United States District Court, N.D. Alabama, Southern Division
ANNEMARIE CARNEY AXON UNITED STATES DISTRICT JUDG
Gary Dawson appeals the decision of the Commissioner of
Social Security denying his claim for a period of disability
and disability insurance benefits. Based on the court's
review of the administrative record and the parties'
briefs, the court WILL REVERSE the
Commissioner's decision and WILL REMAND
for further administrative proceedings.
November 5, 2015, Mr. Dawson applied for a period of
disability and disability insurance benefits, alleging that
his disability began on October 9, 2015.(R. 136). The
Commissioner initially denied his application and he
requested review by an Administrative Law Judge
(“ALJ”). (Id. at 66, 68, 73). After
holding a hearing (id. at 37-52), the ALJ issued an
unfavorable decision (id. at 15-30). On August 13,
2018, the Appeals Council denied Mr. Dawson's request for
review of the unfavorable decision. (R. at 1). The
Commissioner's decision is now final and ripe for
judicial review. See 42 U.S.C. § 405(g).
STANDARD OF REVIEW
court's role in reviewing claims brought under the Social
Security Act is a narrow one. The court “must determine
whether the Commissioner's decision is supported by
substantial evidence and based on proper legal
standards.” Winschel v. Comm'r of Soc.
Sec., 631 F.3d 1176, 1178 (11th Cir. 2011) (quotation
marks omitted). “Where the ALJ denies benefits and the
Appeals Council denies review, [this court] review[s] the
ALJ's decision as the Commissioner's final
decision.” Henry v. Comm'r of Soc. Sec.,
802 F.3d 1264, 1267 (11th Cir. 2015) (quotation marks and
the substantial evidence standard, this court will affirm the
ALJ's decision if there exists ‘such relevant
evidence as a reasonable person would accept as adequate to
support a conclusion.'” Henry, 802 F.3d at
1267 (quoting Winschel, 631 F.3d at 1178). The court
may not “decide the facts anew, reweigh the evidence,
” or substitute its judgment for that of the ALJ.
Winschel, 631 F.3d at 1178 (quotation marks
omitted). The court must affirm “[e]ven if the evidence
preponderates against the Commissioner's findings.”
Crawford v. Comm'r of Soc. Sec., 363 F.3d 1155,
1158-59 (11th Cir.2004) (quotation marks omitted).
the deferential standard for review of claims, the court must
“scrutinize the record as a whole to determine if the
decision reached is reasonable and supported by substantial
evidence.” Henry, 802 F.3d at 1267 (quoting
MacGregor v. Bowen, 786 F.2d 1050, 1053 (11th Cir.
1986)). The court must reverse the Commissioner's
decision if the ALJ does not apply the correct legal
standards. Cornelius v. Sullivan, 936 F.2d 1143,
1145-46 (11th Cir. 1991).
determine whether an individual is disabled, an ALJ follows a
five-step sequential evaluation process. The ALJ considers:
(1) whether the claimant is currently engaged in substantial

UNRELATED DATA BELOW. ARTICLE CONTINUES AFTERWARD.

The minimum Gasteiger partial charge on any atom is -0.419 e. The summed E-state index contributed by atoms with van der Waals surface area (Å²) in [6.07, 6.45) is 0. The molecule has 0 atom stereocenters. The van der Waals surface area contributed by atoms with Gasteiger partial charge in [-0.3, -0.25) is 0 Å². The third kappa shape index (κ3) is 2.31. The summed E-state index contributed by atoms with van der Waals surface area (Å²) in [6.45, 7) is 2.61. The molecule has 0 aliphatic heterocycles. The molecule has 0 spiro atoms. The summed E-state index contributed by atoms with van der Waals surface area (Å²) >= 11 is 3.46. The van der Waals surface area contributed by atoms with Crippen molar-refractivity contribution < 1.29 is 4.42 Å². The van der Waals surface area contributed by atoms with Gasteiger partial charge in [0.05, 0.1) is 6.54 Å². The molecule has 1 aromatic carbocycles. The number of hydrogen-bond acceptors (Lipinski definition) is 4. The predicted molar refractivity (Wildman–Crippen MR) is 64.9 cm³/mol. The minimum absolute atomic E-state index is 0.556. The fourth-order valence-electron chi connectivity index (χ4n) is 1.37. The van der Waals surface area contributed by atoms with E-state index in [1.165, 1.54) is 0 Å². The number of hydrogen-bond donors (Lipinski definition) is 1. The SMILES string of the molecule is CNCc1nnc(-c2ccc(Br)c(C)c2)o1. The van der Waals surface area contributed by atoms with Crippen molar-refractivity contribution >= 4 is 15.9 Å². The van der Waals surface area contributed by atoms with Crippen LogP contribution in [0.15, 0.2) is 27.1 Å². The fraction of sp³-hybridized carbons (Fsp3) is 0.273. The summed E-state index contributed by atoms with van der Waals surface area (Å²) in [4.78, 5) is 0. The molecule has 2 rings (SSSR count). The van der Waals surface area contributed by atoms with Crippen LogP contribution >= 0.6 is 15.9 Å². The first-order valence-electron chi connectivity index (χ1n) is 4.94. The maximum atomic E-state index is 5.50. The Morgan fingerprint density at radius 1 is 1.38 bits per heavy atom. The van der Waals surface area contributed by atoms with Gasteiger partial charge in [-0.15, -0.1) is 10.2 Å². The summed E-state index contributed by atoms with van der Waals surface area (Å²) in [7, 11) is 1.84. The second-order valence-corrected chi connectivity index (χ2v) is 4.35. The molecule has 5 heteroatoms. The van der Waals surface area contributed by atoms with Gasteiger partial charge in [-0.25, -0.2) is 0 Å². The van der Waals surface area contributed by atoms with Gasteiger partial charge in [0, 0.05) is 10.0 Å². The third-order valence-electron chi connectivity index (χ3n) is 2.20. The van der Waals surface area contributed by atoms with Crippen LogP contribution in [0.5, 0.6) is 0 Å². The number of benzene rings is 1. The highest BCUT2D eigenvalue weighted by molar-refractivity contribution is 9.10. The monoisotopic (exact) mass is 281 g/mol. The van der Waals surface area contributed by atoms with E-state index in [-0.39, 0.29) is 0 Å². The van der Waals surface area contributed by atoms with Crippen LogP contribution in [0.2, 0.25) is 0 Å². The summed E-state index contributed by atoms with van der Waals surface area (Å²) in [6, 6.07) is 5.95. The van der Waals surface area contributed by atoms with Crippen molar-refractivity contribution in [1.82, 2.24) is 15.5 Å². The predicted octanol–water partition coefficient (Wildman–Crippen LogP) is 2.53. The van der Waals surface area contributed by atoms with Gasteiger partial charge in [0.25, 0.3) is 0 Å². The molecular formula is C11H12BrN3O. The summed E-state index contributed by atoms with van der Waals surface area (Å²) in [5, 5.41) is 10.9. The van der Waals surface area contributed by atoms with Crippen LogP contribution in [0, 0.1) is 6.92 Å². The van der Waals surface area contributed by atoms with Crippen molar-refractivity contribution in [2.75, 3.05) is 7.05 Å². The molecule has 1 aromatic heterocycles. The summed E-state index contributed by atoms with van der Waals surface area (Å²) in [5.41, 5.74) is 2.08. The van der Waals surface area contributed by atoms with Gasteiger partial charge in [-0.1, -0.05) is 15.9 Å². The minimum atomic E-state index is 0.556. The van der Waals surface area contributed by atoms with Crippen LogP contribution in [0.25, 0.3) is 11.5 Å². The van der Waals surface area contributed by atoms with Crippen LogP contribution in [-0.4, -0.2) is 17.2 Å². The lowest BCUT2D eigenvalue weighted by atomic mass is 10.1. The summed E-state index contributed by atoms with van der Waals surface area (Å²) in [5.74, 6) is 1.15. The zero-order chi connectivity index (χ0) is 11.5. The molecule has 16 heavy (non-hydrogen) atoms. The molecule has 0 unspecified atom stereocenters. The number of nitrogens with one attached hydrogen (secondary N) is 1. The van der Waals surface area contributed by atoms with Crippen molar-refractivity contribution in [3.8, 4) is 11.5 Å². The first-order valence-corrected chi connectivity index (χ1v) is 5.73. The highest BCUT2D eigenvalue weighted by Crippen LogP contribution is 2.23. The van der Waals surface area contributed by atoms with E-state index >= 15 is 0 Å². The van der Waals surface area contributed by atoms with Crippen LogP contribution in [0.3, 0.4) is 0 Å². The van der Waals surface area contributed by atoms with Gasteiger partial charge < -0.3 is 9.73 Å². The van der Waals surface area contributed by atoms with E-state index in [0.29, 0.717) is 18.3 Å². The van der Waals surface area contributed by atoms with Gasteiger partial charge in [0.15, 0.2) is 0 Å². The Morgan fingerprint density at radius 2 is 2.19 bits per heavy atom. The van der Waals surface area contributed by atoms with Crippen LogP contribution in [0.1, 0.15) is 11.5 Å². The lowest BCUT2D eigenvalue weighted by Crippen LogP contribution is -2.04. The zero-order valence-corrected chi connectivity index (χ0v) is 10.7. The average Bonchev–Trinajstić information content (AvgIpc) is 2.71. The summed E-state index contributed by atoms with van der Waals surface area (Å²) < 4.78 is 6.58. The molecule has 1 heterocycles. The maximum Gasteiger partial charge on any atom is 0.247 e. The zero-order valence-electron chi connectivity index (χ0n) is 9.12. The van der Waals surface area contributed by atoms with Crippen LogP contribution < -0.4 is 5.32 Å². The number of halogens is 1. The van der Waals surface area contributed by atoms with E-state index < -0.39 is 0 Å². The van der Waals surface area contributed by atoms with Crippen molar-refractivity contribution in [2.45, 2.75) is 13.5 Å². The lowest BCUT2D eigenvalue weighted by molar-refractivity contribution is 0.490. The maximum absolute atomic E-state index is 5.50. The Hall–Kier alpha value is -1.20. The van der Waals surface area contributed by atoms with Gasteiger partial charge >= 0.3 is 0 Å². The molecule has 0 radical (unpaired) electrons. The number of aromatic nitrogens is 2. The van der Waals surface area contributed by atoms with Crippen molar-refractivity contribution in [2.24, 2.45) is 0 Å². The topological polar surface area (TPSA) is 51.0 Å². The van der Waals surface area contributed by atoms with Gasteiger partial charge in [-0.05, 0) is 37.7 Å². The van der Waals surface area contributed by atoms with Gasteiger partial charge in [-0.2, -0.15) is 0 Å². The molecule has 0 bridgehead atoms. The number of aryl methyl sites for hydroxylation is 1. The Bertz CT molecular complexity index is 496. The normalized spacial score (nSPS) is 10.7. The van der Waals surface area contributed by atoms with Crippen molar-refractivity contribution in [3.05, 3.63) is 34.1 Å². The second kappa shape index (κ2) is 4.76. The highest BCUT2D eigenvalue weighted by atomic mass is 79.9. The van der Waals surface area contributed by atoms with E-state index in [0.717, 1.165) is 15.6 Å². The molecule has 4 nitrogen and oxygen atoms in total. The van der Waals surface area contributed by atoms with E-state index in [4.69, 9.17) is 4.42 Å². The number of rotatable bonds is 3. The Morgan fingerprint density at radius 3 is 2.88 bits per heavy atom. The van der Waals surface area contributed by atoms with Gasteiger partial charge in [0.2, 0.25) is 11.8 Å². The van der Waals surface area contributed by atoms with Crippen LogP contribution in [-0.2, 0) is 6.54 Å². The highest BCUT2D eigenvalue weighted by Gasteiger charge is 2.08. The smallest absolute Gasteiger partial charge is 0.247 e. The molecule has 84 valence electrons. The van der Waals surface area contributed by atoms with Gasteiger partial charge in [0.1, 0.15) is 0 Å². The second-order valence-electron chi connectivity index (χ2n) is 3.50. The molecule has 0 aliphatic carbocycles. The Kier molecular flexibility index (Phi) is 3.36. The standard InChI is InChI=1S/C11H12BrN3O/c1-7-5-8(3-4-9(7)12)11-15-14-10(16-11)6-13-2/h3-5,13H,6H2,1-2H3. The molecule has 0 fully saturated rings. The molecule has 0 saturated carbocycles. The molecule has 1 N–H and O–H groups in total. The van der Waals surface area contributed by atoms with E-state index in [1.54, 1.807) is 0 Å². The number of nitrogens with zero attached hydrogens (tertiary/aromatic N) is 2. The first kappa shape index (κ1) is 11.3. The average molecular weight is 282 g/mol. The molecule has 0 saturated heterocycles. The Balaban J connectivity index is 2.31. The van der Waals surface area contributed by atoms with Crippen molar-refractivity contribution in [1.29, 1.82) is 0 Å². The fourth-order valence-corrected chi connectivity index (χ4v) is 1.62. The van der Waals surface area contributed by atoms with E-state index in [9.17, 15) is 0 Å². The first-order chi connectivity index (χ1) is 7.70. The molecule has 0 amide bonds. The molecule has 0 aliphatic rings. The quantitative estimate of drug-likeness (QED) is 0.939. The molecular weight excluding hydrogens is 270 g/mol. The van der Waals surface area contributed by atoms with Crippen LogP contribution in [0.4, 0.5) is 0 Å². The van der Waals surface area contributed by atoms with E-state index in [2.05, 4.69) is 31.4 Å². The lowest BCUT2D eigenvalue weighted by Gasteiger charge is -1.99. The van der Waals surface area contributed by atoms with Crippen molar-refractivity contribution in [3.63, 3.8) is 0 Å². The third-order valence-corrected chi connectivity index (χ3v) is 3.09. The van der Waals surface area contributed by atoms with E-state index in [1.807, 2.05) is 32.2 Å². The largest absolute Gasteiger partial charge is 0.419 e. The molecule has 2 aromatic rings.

gainful activity; (2) whether the claimant has a severe
impairment or combination of impairments; (3) whether the
impairment meets or equals the severity of the specified
impairments in the Listing of Impairments; (4) based on a
residual functional capacity (“RFC”) assessment,
whether the claimant can perform any of his or her past
relevant work despite the impairment; and (5) whether there
are significant numbers of jobs in the national economy that
the claimant can perform given the claimant's RFC, age,
education, and work experience.
Winschel, 631 F.3d at 1178.
the ALJ determined that Mr. Dawson had not engaged in
substantial gainful activity since his alleged disability
onset date of October 9, 2015. (R. at 20). He found that Mr.
Dawson had four severe impairments: chronic obstructive
pulmonary disease, osteoarthritis, degenerative disc disease,
and obesity. (Id.). He also found that Mr. Dawson
had several non-severe impairments, including pain in his
hands, wrists, left elbow and left ankle, and chronic kidney
disease. (Id. at 20- 21). The ALJ concluded that Mr.
Dawson did not have an impairment or combination of
impairments that met or medically equalled the severity of
one of the listed impairments in 20 C.F.R. § 404,
Subpart P, Appendix 1. (Id. at 21-23).
the ALJ determined that Mr. Dawson had the residual
functional capacity to perform a range of light work except
that he faced some additional limitations, including an
inability to climb ladders, rope, or scaffolds; an inability
to perform around hazards or in concentrated exposure to
extreme cold temperatures or high levels of humidity; a need
for a cane to walk over rough, uneven, or slippery surfaces;
and the ability to climb ramps or stairs only occasionally.
(R. 23). Based on that residual functional capacity, the ALJ
found that Mr. Dawson was unable to perform any past relevant
work. (R. 28). However, relying on testimony from a
vocational expert, the ALJ concluded that jobs existed in
significant numbers in the national economy that Mr. Dawson
could perform, including marker/labeler, packer, and
assembler. (I ...